37.61 Public transportation programs and activities in existing
(a) A public entity shall operate a designated public transportation program
or activity conducted in an existing facility so that, when viewed in its
entirety, the program or activity is readily accessible to and usable by
individuals with disabilities.
(b) This section does not require a public entity to make structural changes
to existing facilities in order to make the facilities accessible by individuals
who use wheelchairs, unless and to the extent required by 37.43 (with respect
to alterations) or 37.47 or 37.51 of this part (with respect to key stations).
Entities shall comply with other applicable accessibility requirements for
(c) Public entities, with respect to facilities that, as provided in paragraph
(b) of this section, are not required to be made accessible to individuals
who use wheelchairs, are not required to provide to such individuals services
made available to the general public at such facilities when the individuals
could not utilize or benefit from the services.
This section implements section 228(a) of the ADA and establishes
the general requirement for entities to operate their transportation facilities
in a manner that, when viewed in its entirety, are accessible to and usable
by individuals with disabilities. The section clearly excludes from
this requirement access by persons in wheelchairs, unless these changes would
be necessitated by the alterations or key station provisions. This
provision is intended to cover activities and programs of an entity that
do not rise to the level of alteration. Even if an entity is not making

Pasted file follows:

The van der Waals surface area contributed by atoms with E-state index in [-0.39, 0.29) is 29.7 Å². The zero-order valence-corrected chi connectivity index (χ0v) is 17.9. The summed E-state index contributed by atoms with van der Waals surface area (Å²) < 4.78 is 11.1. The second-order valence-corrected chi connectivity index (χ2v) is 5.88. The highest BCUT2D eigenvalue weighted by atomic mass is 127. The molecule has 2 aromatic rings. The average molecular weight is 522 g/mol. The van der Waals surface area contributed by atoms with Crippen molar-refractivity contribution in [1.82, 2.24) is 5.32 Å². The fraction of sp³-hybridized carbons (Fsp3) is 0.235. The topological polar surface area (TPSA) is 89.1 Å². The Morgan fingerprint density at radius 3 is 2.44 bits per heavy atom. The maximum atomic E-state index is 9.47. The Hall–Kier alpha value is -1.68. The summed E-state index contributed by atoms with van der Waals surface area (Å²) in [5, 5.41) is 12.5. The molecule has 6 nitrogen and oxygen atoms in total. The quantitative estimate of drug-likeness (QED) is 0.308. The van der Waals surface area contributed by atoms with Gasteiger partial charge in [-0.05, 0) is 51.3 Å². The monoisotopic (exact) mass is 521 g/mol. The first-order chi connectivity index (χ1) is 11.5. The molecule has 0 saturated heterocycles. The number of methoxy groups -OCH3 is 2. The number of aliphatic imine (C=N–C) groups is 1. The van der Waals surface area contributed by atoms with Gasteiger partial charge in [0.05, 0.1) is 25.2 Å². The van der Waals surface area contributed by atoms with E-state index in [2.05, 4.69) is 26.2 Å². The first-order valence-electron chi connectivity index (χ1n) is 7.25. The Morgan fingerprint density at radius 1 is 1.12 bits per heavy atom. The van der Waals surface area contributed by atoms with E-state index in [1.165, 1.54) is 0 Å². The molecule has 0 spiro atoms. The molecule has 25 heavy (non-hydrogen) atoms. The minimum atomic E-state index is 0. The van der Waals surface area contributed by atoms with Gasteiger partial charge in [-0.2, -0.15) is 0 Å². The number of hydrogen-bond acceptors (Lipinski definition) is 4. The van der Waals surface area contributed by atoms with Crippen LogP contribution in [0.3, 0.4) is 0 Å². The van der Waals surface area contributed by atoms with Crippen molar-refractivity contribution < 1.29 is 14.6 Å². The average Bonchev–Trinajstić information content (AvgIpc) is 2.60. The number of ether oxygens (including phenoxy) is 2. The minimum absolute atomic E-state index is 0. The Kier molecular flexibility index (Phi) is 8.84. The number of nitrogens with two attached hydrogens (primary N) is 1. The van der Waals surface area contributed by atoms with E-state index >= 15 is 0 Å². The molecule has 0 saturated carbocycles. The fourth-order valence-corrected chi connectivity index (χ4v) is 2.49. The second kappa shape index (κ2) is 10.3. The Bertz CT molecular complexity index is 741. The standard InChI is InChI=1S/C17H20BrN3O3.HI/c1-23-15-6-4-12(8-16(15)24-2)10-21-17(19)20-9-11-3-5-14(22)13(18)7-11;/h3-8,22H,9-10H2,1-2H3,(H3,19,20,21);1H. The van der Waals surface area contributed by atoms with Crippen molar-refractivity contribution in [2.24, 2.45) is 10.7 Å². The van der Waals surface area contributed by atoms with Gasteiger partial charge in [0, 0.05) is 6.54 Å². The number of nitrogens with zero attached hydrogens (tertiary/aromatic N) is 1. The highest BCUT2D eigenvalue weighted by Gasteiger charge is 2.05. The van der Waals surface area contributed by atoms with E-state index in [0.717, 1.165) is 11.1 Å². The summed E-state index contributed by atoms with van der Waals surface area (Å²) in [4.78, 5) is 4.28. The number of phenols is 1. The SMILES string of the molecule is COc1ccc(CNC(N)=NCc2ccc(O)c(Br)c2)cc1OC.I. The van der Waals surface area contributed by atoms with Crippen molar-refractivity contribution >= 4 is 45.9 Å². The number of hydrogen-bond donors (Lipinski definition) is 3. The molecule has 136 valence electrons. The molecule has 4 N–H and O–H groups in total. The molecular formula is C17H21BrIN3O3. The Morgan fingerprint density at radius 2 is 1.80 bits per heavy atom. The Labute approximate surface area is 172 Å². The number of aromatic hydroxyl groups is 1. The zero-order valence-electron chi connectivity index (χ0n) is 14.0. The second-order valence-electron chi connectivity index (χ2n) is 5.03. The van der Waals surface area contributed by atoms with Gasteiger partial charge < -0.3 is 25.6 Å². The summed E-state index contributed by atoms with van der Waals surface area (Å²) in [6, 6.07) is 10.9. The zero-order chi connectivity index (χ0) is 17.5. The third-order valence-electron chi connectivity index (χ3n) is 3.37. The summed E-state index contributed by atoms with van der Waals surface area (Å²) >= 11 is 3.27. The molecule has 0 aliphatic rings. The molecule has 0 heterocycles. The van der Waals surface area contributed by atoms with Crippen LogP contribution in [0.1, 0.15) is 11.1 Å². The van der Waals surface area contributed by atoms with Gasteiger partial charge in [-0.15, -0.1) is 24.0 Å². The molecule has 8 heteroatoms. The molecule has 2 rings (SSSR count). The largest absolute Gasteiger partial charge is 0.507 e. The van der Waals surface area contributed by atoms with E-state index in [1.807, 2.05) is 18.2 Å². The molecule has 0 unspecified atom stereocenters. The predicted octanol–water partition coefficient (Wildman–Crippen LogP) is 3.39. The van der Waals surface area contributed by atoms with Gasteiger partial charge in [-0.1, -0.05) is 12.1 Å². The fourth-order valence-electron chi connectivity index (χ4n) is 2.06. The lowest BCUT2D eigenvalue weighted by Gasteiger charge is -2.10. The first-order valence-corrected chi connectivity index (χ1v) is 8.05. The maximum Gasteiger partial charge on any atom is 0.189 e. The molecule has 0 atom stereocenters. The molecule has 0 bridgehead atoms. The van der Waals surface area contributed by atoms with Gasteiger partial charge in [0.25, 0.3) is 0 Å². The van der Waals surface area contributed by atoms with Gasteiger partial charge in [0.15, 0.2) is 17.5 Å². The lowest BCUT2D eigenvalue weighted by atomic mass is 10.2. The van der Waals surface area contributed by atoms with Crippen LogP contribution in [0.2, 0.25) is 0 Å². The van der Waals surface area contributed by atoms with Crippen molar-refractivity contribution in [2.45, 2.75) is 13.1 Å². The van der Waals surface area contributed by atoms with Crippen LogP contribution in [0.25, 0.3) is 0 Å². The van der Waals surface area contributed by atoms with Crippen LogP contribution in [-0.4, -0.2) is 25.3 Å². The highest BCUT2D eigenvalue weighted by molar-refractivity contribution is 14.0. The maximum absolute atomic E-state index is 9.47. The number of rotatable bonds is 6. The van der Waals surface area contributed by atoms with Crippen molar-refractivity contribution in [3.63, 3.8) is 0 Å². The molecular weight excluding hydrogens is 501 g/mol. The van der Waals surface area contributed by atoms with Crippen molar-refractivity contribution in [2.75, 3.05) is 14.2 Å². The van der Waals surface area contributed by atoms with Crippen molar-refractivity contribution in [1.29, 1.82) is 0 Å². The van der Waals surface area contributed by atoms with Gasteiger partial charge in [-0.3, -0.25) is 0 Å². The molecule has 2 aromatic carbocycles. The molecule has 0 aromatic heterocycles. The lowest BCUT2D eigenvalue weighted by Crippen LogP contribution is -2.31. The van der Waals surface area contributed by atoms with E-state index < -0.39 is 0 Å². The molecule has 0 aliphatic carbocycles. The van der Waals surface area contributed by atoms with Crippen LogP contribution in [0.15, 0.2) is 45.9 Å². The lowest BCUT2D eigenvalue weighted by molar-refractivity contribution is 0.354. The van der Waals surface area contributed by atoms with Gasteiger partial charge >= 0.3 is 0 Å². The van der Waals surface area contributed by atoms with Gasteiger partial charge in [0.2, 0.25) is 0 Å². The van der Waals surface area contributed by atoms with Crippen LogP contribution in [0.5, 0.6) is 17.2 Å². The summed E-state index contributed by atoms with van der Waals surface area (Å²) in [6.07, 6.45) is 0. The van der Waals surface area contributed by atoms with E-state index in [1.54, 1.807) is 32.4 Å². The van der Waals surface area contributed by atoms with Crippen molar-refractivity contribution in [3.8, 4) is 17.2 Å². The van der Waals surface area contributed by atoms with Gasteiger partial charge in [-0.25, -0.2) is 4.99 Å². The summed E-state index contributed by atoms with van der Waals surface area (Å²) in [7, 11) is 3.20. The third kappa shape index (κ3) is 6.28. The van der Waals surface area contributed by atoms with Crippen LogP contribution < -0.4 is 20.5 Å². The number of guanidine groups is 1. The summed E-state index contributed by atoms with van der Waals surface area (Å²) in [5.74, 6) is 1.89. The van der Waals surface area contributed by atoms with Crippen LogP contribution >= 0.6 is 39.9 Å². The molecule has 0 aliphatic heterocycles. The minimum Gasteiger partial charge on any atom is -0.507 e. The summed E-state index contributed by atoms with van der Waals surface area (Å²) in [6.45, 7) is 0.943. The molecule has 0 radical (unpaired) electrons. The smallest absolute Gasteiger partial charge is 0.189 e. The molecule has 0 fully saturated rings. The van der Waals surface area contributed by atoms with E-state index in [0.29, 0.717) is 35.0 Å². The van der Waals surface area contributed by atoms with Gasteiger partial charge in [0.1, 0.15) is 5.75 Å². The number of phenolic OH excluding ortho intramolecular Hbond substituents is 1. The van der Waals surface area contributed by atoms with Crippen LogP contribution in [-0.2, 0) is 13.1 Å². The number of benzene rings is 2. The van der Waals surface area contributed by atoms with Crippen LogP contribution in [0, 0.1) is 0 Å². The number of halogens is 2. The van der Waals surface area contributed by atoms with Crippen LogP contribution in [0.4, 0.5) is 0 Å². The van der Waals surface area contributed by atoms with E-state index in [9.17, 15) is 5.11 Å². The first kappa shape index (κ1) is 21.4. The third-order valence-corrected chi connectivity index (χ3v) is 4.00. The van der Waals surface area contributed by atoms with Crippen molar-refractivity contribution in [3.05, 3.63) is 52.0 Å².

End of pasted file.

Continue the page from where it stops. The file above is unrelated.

alterations to a facility, it has a responsibility to conduct its program
in an accessible manner. Examples of possible activities include user
friendly farecards, schedules, of edge detection on rail platforms, adequate
lighting, telecommunication display devices (TDDs) or text telephones, and
other accommodations for use by persons with speech and hearing impairments,
signage for people with visual impairments, continuous pathways for persons
with visual and ambulatory impairments, and public address systems and clocks.
The Department did not prescribe one list of things that would be appropriate
for all stations. For example, we believe that tactile strips are a
valuable addition to platforms which have drop-offs. We also believe
that most larger systems, to the extent they publish schedules, should make
those schedules readily available in alternative formats. We encourage
entities to find this another area which benefits from its commitment to
far-reaching public participation efforts.